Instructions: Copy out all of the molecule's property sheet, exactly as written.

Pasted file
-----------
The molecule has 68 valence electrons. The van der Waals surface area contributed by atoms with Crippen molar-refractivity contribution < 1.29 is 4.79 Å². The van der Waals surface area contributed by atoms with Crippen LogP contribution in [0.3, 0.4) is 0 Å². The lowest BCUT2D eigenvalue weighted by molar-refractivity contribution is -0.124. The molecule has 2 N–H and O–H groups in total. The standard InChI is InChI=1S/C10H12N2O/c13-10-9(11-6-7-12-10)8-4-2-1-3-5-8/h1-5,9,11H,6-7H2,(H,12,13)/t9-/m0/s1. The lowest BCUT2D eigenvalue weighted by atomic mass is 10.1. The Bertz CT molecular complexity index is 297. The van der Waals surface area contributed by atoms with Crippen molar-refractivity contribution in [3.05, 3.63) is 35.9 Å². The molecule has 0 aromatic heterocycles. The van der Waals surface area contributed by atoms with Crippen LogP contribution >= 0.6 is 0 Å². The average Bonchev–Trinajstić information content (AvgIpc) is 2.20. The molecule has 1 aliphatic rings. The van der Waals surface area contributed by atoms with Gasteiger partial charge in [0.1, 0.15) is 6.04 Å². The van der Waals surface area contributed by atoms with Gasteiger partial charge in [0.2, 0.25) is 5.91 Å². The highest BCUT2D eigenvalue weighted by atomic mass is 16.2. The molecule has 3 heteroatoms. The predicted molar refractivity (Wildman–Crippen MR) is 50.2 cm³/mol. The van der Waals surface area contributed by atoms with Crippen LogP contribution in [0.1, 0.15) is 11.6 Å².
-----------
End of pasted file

The molecule has 68 valence electrons. The van der Waals surface area contributed by atoms with Crippen molar-refractivity contribution < 1.29 is 4.79 Å². The van der Waals surface area contributed by atoms with Crippen LogP contribution in [0.3, 0.4) is 0 Å². The lowest BCUT2D eigenvalue weighted by molar-refractivity contribution is -0.124. The molecule has 2 N–H and O–H groups in total. The standard InChI is InChI=1S/C10H12N2O/c13-10-9(11-6-7-12-10)8-4-2-1-3-5-8/h1-5,9,11H,6-7H2,(H,12,13)/t9-/m0/s1. The lowest BCUT2D eigenvalue weighted by atomic mass is 10.1. The Bertz CT molecular complexity index is 297. The van der Waals surface area contributed by atoms with Crippen molar-refractivity contribution in [3.05, 3.63) is 35.9 Å². The molecule has 0 aromatic heterocycles. The van der Waals surface area contributed by atoms with Crippen LogP contribution >= 0.6 is 0 Å². The average Bonchev–Trinajstić information content (AvgIpc) is 2.20. The molecule has 1 aliphatic rings. The van der Waals surface area contributed by atoms with Gasteiger partial charge in [0.1, 0.15) is 6.04 Å². The van der Waals surface area contributed by atoms with Gasteiger partial charge in [0.2, 0.25) is 5.91 Å². The highest BCUT2D eigenvalue weighted by atomic mass is 16.2. The molecule has 3 heteroatoms. The predicted molar refractivity (Wildman–Crippen MR) is 50.2 cm³/mol. The van der Waals surface area contributed by atoms with Crippen LogP contribution in [0.1, 0.15) is 11.6 Å².